Lux's technical editor Alan Tulla gives his verdict 10 of the best new LED spotlights out there.
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Lux's technical editor Alan Tulla looks at three lighting techniques to make shop displays stand out.
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LED Eco Lights has launched an innovative range of filament-style retrofit LED lamps. Designed to offer a timeless vintage feel, the new Bright Goods products include a wide selection of globes, candles, pear shaped and traditional GLS bulbs to simplify the creation of a desired ambience or atmosphere. All lamps in the Bright Goods range are dimmable and provide a high-performance lifespan of 30,000 hours which is around ten times that of a conventional filament bulb.
The Germans call it Gemütlichkeit – cosiness. That’s what this restaurant in Plauen, Germany, has achieved thanks to LED lamps from local company Vosla. They look like incandescent, but use just a tenth of the energy. Vosla’s managing director, a regular at the restaurant, had been trying to persuade the owner for years to switch to LED, but he was never impressed by the ‘cold light’ and ‘futuristic heatsinks’ of LED lamps. But when they saw Vosla’s latest product, with a colour temperature of 2700K and a CRI of more than 90, they decided to make the switch. They kept the Gemütlichkeit, saved piles of money on electricity and maintenance.
Verbatim’s candle lamps offer exceptional colour quality, thanks to the VxRGB technology developed by parent company Mitsubishi Chemical Corporation. This is based on a violet LED and a special mix of phosphors, which produce a fuller colour spectrum than your average LED lamp. Alongside the standard version, there’s one with an extra-warm colour temperature of 1650K, one that flickers like a real candle, and one that warms as it dims, from 2400K to 1900K.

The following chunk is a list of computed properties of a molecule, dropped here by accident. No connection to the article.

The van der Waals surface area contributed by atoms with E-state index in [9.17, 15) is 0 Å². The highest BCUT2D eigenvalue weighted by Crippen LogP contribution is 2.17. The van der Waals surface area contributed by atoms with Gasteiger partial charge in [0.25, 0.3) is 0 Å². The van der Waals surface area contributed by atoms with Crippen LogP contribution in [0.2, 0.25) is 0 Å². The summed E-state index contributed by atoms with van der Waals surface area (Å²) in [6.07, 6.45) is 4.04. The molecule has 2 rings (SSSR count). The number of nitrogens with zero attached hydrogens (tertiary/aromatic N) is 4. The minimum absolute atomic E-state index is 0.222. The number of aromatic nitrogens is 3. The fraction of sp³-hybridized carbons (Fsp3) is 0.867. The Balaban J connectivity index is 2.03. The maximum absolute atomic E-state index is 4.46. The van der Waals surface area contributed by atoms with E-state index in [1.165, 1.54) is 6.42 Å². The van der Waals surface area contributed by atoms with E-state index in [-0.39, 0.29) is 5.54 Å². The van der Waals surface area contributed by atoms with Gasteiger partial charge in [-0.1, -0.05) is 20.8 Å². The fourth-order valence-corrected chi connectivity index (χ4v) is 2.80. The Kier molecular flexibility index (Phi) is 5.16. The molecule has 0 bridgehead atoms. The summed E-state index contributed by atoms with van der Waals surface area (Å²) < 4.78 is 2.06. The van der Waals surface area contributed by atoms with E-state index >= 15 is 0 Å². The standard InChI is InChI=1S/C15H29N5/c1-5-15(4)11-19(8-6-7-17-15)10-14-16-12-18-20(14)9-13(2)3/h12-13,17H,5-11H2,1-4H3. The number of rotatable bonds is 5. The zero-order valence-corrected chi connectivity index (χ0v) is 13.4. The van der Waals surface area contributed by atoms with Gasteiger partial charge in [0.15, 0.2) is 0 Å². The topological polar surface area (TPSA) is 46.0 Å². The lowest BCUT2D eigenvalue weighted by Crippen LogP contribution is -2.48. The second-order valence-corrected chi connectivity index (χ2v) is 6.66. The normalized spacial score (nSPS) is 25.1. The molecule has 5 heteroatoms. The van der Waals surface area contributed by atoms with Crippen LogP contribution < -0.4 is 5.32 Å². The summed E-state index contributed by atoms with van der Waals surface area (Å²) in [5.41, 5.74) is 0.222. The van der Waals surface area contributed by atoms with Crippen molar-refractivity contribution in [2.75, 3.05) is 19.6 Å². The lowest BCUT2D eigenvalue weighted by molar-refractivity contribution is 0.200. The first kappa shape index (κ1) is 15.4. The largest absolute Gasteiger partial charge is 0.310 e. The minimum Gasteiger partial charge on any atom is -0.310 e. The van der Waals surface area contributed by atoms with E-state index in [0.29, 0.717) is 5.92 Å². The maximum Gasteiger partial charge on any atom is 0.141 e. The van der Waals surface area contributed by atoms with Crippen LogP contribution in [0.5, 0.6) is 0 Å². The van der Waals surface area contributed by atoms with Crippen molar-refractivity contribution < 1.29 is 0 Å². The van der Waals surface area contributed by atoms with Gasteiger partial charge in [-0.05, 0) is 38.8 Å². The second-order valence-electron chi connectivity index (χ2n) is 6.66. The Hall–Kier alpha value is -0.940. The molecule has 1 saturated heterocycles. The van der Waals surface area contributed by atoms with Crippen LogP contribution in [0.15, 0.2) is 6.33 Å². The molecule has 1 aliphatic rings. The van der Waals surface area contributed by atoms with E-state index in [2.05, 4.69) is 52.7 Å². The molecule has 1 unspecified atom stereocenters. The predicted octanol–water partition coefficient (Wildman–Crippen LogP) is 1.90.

A new range of clear LED lamps, including candles and globes. These lamps have the same dimensions as conventional incandescent bulbs. All are dimmable and with a very warm colour temperature of 2200K. They’ve been used in venues including the Netherlands Institute for War Documentation, housed in a 19th century Amsterdam canal house, and the Van Loon Museum, another canal house conserved in the style of the 18th century.
UKLED was one of the first companies making LED candles that look like this, with the old-fashioned ‘filament’ style appearance. The LED candles have a warm colour temperature of 2750K and use just one to three watts of power. Lux was very impressed with them when we reviewed a sample last year.
Megaman’s new LED lamps don’t just look like incandescent, they behave like it. Dim them down below 100 per cent, and instead of keeping the same colour temperature, as most LEDs do, they become warmer in colour, just like incandescent. Take them from 100 to 10 per cent and the colour temperature shifts from an already warm 2800K to a very cosy 1800K. LED lamps with the ‘Dim to Warm’ technology include candles, classics, MR16s, AR111s and integrated LED downlights, all of which offer a long life of up to 35,000 hours and high lumen maintenance.
Yes, it looks like a filament lamp, but it’s not. Believe it or not, it’s actually a super-narrow fluorescent tube, in a bulb, that looks similar, but uses just an eighth of the energy. The technology behind the Factorylux bulb was developed by a Dutch lighting company called NDF, set up by a group of former Philips employees. In the UK, Urban Cottage Industries has been selling the original pear-shaped Eco-Filament lamp since last year, and now sells more of them than real filament lamps.